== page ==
I sub and volunteer in the middle school where I taught last year. It’s fabulously fun. Yesterday, a former student introduced me to her friend. “This is Mrs. Ciula. She was my teacher last year, and I hated her because she pushed me so much to work hard and to think. Now I know that she had my best interest in mind, that she did it for me.” She looked sideways at me to judge my response to the word “hated”. I knew what she really meant; she did not hate me (she hugged me nearly every day), she hated my insistence on effort and quality. She saw in my face that I understood and appreciated her comments, hugged me again, and bounced out of the room with her friend in tow.
This is why I became a teacher; I wanted to make a difference in the lives of others, even if it is a small difference, a tiny contribution to one person’s growth.
Yet I find myself dwelling instead on the handful of students with whom I struggle to build relationships. Perhaps because the struggle remains unresolved. It shouldn’t have bothered me that a few students in my classroom yesterday behaved just like they did last year. But it did— I was disappointed that they had not matured, and annoyed that I STILL did not have solutions. I take it rather personally when I feel like I am not reaching a student, that no matter what I do or say positively alters their disruptive, defiant behavior. It’s exhausting. When a couple of students were working so hard at pulling others off task and defying my efforts to redirect their energy, I resorted to removing them from the room. From their perspective, I’m sure this were received as anger and confirmed their beliefs about authority. Many of their peers view their sass as highly entertaining and funny. Their actions and my reactions were like a well-rehearsed dance, tedious in its predictability.
I was not angry; I was frustrated with them and disappointed in me. What they were doing was getting in the way of what others wanted and needed to do. OK, if I’m going to be really honest, that part actually does make me angry– the fact that they succeeded in part in gaining power in the room. Not productive power, just power to control the room. I don’t believe that any person (adult or student) has the right to rob another of their learning.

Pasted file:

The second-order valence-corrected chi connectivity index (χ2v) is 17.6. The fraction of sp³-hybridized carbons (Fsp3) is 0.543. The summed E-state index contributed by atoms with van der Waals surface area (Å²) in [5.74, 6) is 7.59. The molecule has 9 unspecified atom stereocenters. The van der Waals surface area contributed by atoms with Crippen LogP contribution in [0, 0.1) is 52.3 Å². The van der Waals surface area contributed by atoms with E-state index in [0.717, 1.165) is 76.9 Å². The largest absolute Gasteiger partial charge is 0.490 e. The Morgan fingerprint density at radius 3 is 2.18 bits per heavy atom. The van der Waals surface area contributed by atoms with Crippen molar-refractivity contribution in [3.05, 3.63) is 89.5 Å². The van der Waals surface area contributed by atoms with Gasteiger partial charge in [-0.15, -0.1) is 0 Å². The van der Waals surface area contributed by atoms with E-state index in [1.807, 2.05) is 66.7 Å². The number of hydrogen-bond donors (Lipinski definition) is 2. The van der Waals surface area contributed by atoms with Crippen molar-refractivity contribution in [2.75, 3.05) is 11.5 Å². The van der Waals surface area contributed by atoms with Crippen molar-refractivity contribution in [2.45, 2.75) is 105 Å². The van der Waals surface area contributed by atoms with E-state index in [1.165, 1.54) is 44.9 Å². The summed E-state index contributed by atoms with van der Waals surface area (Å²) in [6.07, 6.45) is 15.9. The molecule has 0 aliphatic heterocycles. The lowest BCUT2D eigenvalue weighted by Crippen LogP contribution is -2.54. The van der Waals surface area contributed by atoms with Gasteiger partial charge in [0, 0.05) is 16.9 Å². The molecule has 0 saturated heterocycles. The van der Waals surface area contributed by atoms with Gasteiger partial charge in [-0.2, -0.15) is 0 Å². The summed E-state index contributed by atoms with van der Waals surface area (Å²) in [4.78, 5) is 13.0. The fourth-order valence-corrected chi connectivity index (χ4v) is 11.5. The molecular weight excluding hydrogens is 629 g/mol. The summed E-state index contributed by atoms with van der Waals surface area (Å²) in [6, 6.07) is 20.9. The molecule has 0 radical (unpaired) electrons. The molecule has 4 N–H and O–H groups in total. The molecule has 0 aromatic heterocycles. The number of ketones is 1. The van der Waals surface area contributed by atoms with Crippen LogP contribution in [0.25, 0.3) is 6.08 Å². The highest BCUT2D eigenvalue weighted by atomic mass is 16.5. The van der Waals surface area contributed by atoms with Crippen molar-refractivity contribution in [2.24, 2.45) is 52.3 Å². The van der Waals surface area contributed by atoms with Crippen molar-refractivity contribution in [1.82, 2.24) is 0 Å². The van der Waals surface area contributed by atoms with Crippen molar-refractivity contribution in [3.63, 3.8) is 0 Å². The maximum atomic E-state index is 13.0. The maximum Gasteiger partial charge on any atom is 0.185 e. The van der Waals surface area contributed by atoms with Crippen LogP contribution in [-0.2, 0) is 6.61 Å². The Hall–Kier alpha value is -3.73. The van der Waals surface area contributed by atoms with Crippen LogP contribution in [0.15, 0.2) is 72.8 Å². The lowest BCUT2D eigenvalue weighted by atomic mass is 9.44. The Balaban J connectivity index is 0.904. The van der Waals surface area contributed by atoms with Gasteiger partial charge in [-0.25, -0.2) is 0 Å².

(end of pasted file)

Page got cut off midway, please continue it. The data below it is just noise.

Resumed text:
I know their attitudes and behaviors are similar in every classroom, but it bothers me that I can’t figure them out, that I don’t have the sufficient time or expertise needed. I realize that the causes of their behavior, whatever they may be, are complex and have compounded over time, and have even become habitual. Its like they have walls up and they have to maintain a facade so that no one, not even their peers, will ever know what they really think or feel. Their behavior has given them status among their friends–why risk that? Plus, there’s that power thing….
So far, all I know is what doesn’t work. I want ALL of my students to be engaged in learning, but these particular ones are just not interested. To them, School = Compliance, and they are resisting. I know there are seriously real reasons for their lack of interest and their resistance, but without finding out what they are and addressing them directly, nothing will ever change for these people.
To quote Justin Aion —
“Please, pretty please, with sugar on top, can we acknowledge that student engagement is a bigger issue than making our lessons “more engaging”?”